When Barrett Tillman recently bottled a homebrew with yeast harvested in Dallas, he was reading headlines about racially charged protests in Charlottesville, Va.
He wanted to acknowledge Dallas' own history as a racist Southern city and named the sour beer Wildlife Protest. It's about nature rebelling against what you expect it to do, Tillman says.
His homebrew bottles all carry the same label, a profile view of an African-American man wearing a ballcap. He uses the logo, along with the name Black Man Brewing, to sell wild yeast cultures to homebrewers online.
It's a drawing that he's had since high school, and although the image isn't meant to be a self-portrait, Tillman, who also manages the specialty brands at Deep Ellum Brewing Co., admits it looks like him.
"I carry that black face everywhere I go," he says. "For me to have a company, it should reflect that black face."
Picture a craft beer drinker, and you're likely to fall into a stereotype that's oft-repeated in advertising, pop culture and even craft beer marketing: a bearded, flannel-wearing white man.
Reliable data on craft beer demographics is hard to come by, but the two biggest trade groups in the industry -- the Brewers Association and the American Homebrewers Association -- both say the lack of diversity in craft beer is concerning. The trope of the lumberjack white guy swirling a snifter is at least partially rooted in reality.
"Unfortunately, it's a stereotype that's grounded in a little bit of truth," says Scott Metzger, founder of San Antonio's Freetail Brewing Co. "The industry is not as diverse as it should be within its employee base and within the customer base."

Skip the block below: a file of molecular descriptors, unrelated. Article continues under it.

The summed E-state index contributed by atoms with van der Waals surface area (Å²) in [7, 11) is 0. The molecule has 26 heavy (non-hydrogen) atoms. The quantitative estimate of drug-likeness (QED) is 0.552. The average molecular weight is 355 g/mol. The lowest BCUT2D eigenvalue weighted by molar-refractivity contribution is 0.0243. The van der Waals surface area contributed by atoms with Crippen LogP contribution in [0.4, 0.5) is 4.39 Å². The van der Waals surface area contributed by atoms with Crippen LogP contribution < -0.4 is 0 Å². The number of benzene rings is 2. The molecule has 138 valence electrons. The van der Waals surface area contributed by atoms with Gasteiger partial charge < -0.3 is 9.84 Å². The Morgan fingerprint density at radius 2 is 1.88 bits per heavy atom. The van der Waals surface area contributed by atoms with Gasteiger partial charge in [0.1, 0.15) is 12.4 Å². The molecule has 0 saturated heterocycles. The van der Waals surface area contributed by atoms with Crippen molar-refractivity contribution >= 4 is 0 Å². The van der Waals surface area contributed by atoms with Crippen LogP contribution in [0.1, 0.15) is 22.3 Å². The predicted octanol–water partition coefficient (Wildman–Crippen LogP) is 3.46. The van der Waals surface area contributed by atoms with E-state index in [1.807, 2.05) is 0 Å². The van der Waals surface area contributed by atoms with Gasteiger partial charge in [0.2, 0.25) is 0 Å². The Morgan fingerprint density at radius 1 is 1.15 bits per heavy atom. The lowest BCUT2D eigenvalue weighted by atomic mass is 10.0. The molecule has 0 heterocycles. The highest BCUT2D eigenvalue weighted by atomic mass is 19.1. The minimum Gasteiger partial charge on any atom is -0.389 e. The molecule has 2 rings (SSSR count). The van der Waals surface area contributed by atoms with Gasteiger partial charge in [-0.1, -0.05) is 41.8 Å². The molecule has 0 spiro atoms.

Metzger leads a new diversity committee with the Brewers Association. That committee was formed at the association's conference this past spring and is working to improve issues of diversity in brewers and drinkers.
As a Hispanic man, Metzger says he was particularly interested in volunteering with the diversity committee. He's sat through plenty of panels about how to make craft beer appeal more to Hispanics, millennials and women, but he didn't see how it related to him.
"We definitely are out of whack right now," Metzger says. "We have decades of work ahead of us. There's no overnight solution."
Tillman says he's used to being the only black guy in a craft beer bar. Sometimes, that means being served slower, or having a bartender who underestimates his beer IQ.
"That's what the experience is like, and you have to be OK with that," he says. "When I walk into a craft beer establishment, I don't expect to see people who look like me."
That's not because minority populations aren't drinking, Tillman says, but because craft brewers need to do a better job marketing to diverse audiences. That means adjusting his recipes to appeal to a wider consumer base.
Tillman remembers his first beer with his dad, something bland and light in the days when Billy Dee Williams was the spokesman for Colt 45. He made DEBC's Deep Ellum Lager to appeal to people who had similar experiences with lighter beers, and Neato Bandito to compare with Mexican lagers like Corona or Dos Equis.
"People like me need to be more comfortable welcoming themselves in an environment that doesn't look like them," he says.
"We can't be afraid of taking our black face wherever we go. We can't be offended to take our culture wherever we go."